Al stated in his letter to the editor of The Grafton News what my own thoughts are in reference to the recent SB meetings. As for Mr. Battaglino’s letter to the editor of The Grafton News, I’m sure many readers of this publication are familiar with terms such as “casting aspersions” and the psychological term “projection” and let’s not forget “the end justifies the means.” I have not personally met Mr. Battaglino, but now when I see or hear his name … these terms come mind.

  2. Anna Vesely Pilette says:

    We have tough, angry, and divided times upon us in Windham and Grafton, brought to us by Iberdrola Renewables and Meadowsend Timberlands’s proposal to build Vermont’s largest industrial wind facility here. The project is also closer to more homes, by a long shot, than any other project in Vermont. It’s a big deal, so it makes sense there are big reactions, both for and against.

    It is only right and just that those who think the project is a bad idea oppose it — that’s what democracy is all about. So, how do we get through our strong disagreements? Part of having respect for each other means 1) sticking to the issues, and staying away from name-calling and speculation about people’s motives and personalities; and 2) for citizens it means satisfying themselves as to the facts, and for town officials it means following due process, exercising due diligence, and abiding by the Town’s Code of Conduct. That’s what being pro-process means.

  3. Ron says:

    To all of you upset with the wind turbines. Gov. Peter Shumlin ran on an alternative energy platform: solar, wind and biomass.

    If you voted for him, you shouldn’t be surprised or complain about wind turbines. It’s your fault if you voted for him.

  4. David says:

    Pro process apparently means it is OK to harm your neighbor. Physically, emotionally, intentionally. That is very sad. If we can’t watch out for each other, our neighbors, friends and families, how can you expect to save the world?
    There has been little to no information supplied by Mr. Sands to the town to educate the people. This after years of research, by Mr. Sands. “Pro process” way of thinking should mean sharing information. Grafton is a great town and should be left that way and not sold to benefit a few. People are being harmed.

  5. Kim Record says:

    Well said Jenny!

  6. Annette Smith says:

    Wind energy is an ugly business. I feel sorry for the people of Grafton, on both sides for and against the wind project. Maybe the town can come together to say “we are tired of fighting each other because of Iberdrola and Meadowsend Timber. Let’s find a way to come together and ask them to drop this divisive proposal so we can heal.”

  7. Jenny Cady says:

    Certainly seems to me that anyone with a pro-process way of thinking is being bullied right out of town. Why is it that if someone wants to educate the town on all aspects of a potential decision they are threatened, bullied and attacked?

    The actions of a select few ‘anti-winders’ are despicable, and frankly a bit Hitler-esq. Good for Al for doing all he can to bring information to the town, helping to give the folks of Grafton all the tools/information/knowledge needed to make an educated vote, when the time comes.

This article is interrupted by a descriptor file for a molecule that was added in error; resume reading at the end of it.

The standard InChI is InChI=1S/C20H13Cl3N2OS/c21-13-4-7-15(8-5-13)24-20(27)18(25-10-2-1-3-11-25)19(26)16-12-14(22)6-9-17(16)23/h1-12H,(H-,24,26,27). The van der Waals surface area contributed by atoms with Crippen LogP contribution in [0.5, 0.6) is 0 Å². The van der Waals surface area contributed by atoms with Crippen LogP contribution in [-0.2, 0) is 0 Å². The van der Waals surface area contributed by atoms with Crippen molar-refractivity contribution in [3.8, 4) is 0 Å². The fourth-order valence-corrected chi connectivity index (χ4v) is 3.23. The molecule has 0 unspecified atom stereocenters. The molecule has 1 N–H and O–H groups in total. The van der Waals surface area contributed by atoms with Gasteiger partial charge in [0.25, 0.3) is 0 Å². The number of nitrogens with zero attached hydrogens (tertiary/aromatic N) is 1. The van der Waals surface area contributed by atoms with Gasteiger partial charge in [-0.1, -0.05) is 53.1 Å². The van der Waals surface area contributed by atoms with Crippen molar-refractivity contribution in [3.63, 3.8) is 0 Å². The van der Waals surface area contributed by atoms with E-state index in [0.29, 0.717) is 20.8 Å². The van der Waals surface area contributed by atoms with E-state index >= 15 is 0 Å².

At no time has he ridiculed any resident for a different way of thinking, or a difference of opinion, not what can be said of those who are outwardly against the project. I know Al well and in NO conversation we’ve had has he said he’s for or against the wind project. Only that he wants people to have as much information as possible. He’s PRO-PROCESS!

    I think it’s quite convenient the alleged signed copy of the new code of conduct policy is not an original and is an extremely poor photocopy. Something smells of rotten fish.

    I grew up in Grafton, and during that time, it was a community. Everyone looked out for one another, helped one another and took care of one another. It was a place I was proud to call home. Now, 15+ years later, since moving away, I’m mostly ashamed to call Grafton home. In fact, I’d truly love it if my parents moved out of Grafton. I’d love it if they moved closer, closer to my family; my kids, their grandchildren. I guess maybe, I might be crazy, I do live under a few turbines that are on Georgia Mountain, with my family. My family that is healthy. But, then I think about all the amazing people and families still in Grafton, and know that my parents staying in Grafton and working for pro-process is best, and what’s needed.

    However, my 6 year old wants to know why when we visit, people in Grafton won’t allow her to do cartwheels on their lawns? My 4 year old, he thinks the way people talk to (or rather attack) others in Grafton is mean, and “disrespectable” (yes, that’s disrespectful in 4-year-old speak). He thinks that people should be nicer to others.

    I think he’s onto something. He might only be 4, but he knows how to treat others, how to respect another person. And, he knows what’s happening in Grafton isn’t respect for one another.

    Just remember, that person who is open to wind turbines, pro-process and doesn’t succumb to the bullying may someday be who you need to help you. You might need them to help you get your car out of a ditch, or stop the stream from flowing into your basement. Or, god forbid, you might need them to call the ambulance.

    You’ll want them to do that, right? Yeah. so maybe just be a little kinder to one another.